Early in her term, Bachelet faced huge student demonstrations demanding education improvements, and oversaw a botched reform of Santiago’s public transit system. Concertacion’s strength was also undermined in 2009 by infighting among its four member parties, three of which suffered defections. However, Bachelet presided over popular spending projects, including the construction of new hospitals, homes, and nursery schools. In 2009, the government was able to continue social spending despite the global economic downturn, as it had saved copper revenues aggressively during the previous commodities boom. Additional welfare programs in 2009 included monthly cash transfers to senior citizens without a pension in the poorest 50 percent of the population.
Despite Bachelet’s personal popularity, Concertacion candidate Eduardo Frei, the former president, garnered only 30 percent in the first round of the presidential election in December. Businessman and former senator Sebastian Pinera of the center-right Coalition for Change led the voting with 44 percent, and he was set to face Frei in a January 2010 runoff. Frei’s candidacy was weakened in part by Marco Enriquez-Ominami, a renegade Concertacion lawmaker who ran as an independent and won 20 percent of the first-round vote. In the concurrent legislative election, the Coalition for Change edged out Concertacion in the 120-seat lower house, 58 seats to 57, with the remainder going to small parties and independents. The Concertacion also picked up one seat in the Senate.
Political Rights and Civil Liberties:
Chile is an electoral democracy. Elections are considered free and fair. The constitution, which took effect in 1981 and has been amended several times, currently calls for a president elected for a single four-year term, and a bicameral National Congress. The Senate’s 38 members serve eight-year terms, with half coming up for election every four years, and the 120-member Chamber of Deputies is elected for four years.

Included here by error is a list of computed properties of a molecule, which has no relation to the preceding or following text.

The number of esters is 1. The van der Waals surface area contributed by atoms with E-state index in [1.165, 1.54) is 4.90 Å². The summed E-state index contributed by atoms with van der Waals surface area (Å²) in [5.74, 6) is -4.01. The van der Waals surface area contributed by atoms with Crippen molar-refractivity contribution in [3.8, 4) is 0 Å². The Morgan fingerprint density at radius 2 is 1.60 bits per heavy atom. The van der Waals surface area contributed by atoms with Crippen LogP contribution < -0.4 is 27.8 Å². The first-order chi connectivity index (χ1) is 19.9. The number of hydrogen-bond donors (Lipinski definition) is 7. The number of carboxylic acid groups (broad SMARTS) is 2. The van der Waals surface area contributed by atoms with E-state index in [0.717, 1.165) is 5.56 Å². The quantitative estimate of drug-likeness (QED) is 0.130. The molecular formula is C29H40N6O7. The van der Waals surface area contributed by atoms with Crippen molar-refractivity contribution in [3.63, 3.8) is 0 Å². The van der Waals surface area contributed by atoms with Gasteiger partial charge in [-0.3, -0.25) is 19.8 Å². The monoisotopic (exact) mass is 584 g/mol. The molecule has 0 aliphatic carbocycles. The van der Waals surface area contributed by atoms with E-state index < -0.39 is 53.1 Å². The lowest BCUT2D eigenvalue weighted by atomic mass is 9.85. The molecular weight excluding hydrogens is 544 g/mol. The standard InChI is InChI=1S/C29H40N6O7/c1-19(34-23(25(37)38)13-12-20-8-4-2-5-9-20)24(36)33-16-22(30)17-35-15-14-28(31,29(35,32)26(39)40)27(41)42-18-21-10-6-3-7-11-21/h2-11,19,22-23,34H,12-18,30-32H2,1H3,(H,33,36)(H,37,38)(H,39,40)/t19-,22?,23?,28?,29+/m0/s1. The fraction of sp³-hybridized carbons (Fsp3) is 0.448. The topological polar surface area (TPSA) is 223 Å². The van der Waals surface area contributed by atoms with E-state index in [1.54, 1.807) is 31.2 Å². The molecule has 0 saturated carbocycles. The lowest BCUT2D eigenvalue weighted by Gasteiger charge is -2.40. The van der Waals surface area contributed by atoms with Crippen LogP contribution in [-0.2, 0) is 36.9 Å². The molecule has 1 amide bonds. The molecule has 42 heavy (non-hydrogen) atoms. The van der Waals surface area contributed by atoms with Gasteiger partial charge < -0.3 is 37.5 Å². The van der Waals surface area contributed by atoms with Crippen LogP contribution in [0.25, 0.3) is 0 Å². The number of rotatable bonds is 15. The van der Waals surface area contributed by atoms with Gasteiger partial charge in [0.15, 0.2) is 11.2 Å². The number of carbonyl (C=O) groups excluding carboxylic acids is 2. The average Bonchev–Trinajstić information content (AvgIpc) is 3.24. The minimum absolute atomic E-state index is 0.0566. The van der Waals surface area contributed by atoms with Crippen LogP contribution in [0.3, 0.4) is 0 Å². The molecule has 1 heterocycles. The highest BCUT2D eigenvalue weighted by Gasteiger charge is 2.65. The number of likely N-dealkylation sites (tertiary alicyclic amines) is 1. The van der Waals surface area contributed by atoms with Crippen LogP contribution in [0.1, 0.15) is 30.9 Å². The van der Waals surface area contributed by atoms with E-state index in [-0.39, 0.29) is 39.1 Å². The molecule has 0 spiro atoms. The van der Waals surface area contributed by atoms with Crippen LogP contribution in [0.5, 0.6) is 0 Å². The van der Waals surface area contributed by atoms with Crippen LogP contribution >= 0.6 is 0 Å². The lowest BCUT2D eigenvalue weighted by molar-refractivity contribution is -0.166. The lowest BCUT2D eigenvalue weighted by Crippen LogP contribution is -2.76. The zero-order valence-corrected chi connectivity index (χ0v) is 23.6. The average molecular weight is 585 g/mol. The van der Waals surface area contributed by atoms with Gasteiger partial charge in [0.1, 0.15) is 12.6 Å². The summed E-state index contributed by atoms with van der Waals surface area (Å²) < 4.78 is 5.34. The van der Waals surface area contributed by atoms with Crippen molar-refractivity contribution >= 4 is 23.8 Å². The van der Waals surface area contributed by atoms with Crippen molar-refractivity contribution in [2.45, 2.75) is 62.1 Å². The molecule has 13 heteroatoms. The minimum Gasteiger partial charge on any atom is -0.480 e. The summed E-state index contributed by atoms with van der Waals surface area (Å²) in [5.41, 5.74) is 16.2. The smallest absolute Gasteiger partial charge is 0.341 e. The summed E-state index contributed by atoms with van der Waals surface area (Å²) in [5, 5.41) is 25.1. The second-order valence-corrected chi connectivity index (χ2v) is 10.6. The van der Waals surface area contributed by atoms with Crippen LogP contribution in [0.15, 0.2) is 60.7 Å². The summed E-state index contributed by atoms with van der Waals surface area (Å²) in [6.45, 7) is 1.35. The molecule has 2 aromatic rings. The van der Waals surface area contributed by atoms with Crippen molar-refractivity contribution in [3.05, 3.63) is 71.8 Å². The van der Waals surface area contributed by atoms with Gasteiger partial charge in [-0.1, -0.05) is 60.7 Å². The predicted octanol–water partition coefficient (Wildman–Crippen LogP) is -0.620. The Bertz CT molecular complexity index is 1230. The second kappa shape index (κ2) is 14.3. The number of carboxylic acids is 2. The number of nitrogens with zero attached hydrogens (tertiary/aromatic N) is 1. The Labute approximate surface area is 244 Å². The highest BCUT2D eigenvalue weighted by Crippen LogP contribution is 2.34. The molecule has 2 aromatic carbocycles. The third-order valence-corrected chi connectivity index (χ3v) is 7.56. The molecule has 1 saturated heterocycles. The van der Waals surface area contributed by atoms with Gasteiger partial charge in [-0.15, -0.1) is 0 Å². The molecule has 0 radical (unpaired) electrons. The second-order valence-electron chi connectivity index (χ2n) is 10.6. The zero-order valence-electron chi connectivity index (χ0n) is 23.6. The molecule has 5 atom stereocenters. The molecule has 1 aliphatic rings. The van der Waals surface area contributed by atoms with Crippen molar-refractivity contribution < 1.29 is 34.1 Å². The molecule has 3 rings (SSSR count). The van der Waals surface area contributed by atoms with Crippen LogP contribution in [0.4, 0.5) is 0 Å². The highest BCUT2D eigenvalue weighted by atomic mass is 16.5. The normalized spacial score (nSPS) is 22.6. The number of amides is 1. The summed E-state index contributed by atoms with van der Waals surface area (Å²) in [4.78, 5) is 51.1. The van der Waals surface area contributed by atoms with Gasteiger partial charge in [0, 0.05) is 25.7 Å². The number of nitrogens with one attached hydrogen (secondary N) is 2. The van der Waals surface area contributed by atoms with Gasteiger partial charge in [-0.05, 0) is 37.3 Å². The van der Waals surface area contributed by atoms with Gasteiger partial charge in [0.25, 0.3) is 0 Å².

In 2005, the Senate passed reforms that repealed some of the last vestiges of military rule, ending authoritarian curbs on the legislative branch and restoring the president’s right to remove top military commanders. The reform package included the abolition of the Senate’s nine unelected seats and reduced the presidential term from six years to four. In September 2009, a bill was introduced to repeal another relic of the former regime, the Copper Reserve Law, which obliged the state-owned copper producer Codelco to transfer 10 percent of its earnings to the military.
The major political groupings in Chile include the center-left Concertacion, composed of the Christian Democratic Party, the Socialist Party, the Party for Democracy, and the Social Democratic Radical Party; the center-right Alliance coalition, consisting of the Independent Democratic Union and the National Renewal party; and the Communist Party. The Coalition for Change, encompassing the Alliance coalition, independents, and some Concertacion defectors, was formed in May 2009.